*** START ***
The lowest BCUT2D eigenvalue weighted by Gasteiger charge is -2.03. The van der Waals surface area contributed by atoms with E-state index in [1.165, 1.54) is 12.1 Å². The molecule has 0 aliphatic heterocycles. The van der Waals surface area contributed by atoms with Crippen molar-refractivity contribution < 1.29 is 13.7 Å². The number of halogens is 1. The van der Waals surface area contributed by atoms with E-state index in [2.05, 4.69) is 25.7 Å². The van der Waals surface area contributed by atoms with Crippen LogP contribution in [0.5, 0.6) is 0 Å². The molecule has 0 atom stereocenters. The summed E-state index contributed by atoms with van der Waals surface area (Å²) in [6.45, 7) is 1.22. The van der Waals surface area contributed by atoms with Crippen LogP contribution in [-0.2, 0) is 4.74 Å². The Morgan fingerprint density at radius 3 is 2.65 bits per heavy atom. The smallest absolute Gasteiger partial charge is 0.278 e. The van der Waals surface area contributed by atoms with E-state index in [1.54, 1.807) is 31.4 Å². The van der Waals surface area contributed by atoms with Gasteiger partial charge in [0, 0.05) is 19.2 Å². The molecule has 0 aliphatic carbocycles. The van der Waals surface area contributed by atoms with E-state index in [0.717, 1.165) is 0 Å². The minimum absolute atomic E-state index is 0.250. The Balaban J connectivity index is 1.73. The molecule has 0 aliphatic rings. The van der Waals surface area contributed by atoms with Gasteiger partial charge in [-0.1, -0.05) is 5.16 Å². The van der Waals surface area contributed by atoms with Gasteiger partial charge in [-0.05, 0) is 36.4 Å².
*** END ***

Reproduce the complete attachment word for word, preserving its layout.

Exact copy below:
The lowest BCUT2D eigenvalue weighted by Gasteiger charge is -2.03. The van der Waals surface area contributed by atoms with E-state index in [1.165, 1.54) is 12.1 Å². The molecule has 0 aliphatic heterocycles. The van der Waals surface area contributed by atoms with Crippen molar-refractivity contribution < 1.29 is 13.7 Å². The number of halogens is 1. The van der Waals surface area contributed by atoms with E-state index in [2.05, 4.69) is 25.7 Å². The van der Waals surface area contributed by atoms with Crippen LogP contribution in [0.5, 0.6) is 0 Å². The molecule has 0 atom stereocenters. The summed E-state index contributed by atoms with van der Waals surface area (Å²) in [6.45, 7) is 1.22. The van der Waals surface area contributed by atoms with Crippen LogP contribution in [-0.2, 0) is 4.74 Å². The Morgan fingerprint density at radius 3 is 2.65 bits per heavy atom. The smallest absolute Gasteiger partial charge is 0.278 e. The van der Waals surface area contributed by atoms with E-state index in [1.54, 1.807) is 31.4 Å². The van der Waals surface area contributed by atoms with Gasteiger partial charge in [0, 0.05) is 19.2 Å². The molecule has 0 aliphatic carbocycles. The van der Waals surface area contributed by atoms with E-state index in [0.717, 1.165) is 0 Å². The minimum absolute atomic E-state index is 0.250. The Balaban J connectivity index is 1.73. The molecule has 0 aliphatic rings. The van der Waals surface area contributed by atoms with Gasteiger partial charge in [-0.1, -0.05) is 5.16 Å². The van der Waals surface area contributed by atoms with Gasteiger partial charge in [-0.05, 0) is 36.4 Å².